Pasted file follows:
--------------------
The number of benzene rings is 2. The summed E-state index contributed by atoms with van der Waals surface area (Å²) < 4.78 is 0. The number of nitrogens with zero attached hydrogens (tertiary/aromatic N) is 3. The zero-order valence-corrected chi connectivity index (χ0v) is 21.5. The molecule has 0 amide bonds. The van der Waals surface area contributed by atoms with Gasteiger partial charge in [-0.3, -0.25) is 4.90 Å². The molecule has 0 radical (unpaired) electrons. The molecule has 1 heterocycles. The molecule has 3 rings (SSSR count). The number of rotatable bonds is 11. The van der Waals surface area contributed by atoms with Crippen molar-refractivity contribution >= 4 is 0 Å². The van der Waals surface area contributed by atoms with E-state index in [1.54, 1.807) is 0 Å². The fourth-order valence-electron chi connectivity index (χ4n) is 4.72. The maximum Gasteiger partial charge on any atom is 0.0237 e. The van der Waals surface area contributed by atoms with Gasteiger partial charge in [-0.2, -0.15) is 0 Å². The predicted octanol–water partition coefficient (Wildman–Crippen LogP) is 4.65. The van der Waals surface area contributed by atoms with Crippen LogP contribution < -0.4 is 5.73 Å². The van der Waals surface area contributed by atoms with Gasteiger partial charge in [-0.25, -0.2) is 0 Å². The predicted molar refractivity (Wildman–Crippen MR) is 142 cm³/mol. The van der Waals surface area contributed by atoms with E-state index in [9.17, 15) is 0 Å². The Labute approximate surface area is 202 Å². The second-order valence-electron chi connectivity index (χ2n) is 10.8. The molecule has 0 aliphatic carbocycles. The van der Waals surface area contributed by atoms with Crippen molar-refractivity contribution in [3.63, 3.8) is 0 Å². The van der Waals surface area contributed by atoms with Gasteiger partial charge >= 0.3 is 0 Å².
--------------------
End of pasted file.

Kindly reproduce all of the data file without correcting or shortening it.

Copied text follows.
The number of benzene rings is 2. The summed E-state index contributed by atoms with van der Waals surface area (Å²) < 4.78 is 0. The number of nitrogens with zero attached hydrogens (tertiary/aromatic N) is 3. The zero-order valence-corrected chi connectivity index (χ0v) is 21.5. The molecule has 0 amide bonds. The van der Waals surface area contributed by atoms with Gasteiger partial charge in [-0.3, -0.25) is 4.90 Å². The molecule has 0 radical (unpaired) electrons. The molecule has 1 heterocycles. The molecule has 3 rings (SSSR count). The number of rotatable bonds is 11. The van der Waals surface area contributed by atoms with Crippen molar-refractivity contribution >= 4 is 0 Å². The van der Waals surface area contributed by atoms with E-state index in [1.54, 1.807) is 0 Å². The fourth-order valence-electron chi connectivity index (χ4n) is 4.72. The maximum Gasteiger partial charge on any atom is 0.0237 e. The van der Waals surface area contributed by atoms with Gasteiger partial charge in [-0.2, -0.15) is 0 Å². The predicted octanol–water partition coefficient (Wildman–Crippen LogP) is 4.65. The van der Waals surface area contributed by atoms with Crippen LogP contribution < -0.4 is 5.73 Å². The van der Waals surface area contributed by atoms with Gasteiger partial charge in [-0.25, -0.2) is 0 Å². The predicted molar refractivity (Wildman–Crippen MR) is 142 cm³/mol. The van der Waals surface area contributed by atoms with E-state index in [9.17, 15) is 0 Å². The Labute approximate surface area is 202 Å². The second-order valence-electron chi connectivity index (χ2n) is 10.8. The molecule has 0 aliphatic carbocycles. The van der Waals surface area contributed by atoms with Crippen molar-refractivity contribution in [3.63, 3.8) is 0 Å². The van der Waals surface area contributed by atoms with Gasteiger partial charge >= 0.3 is 0 Å².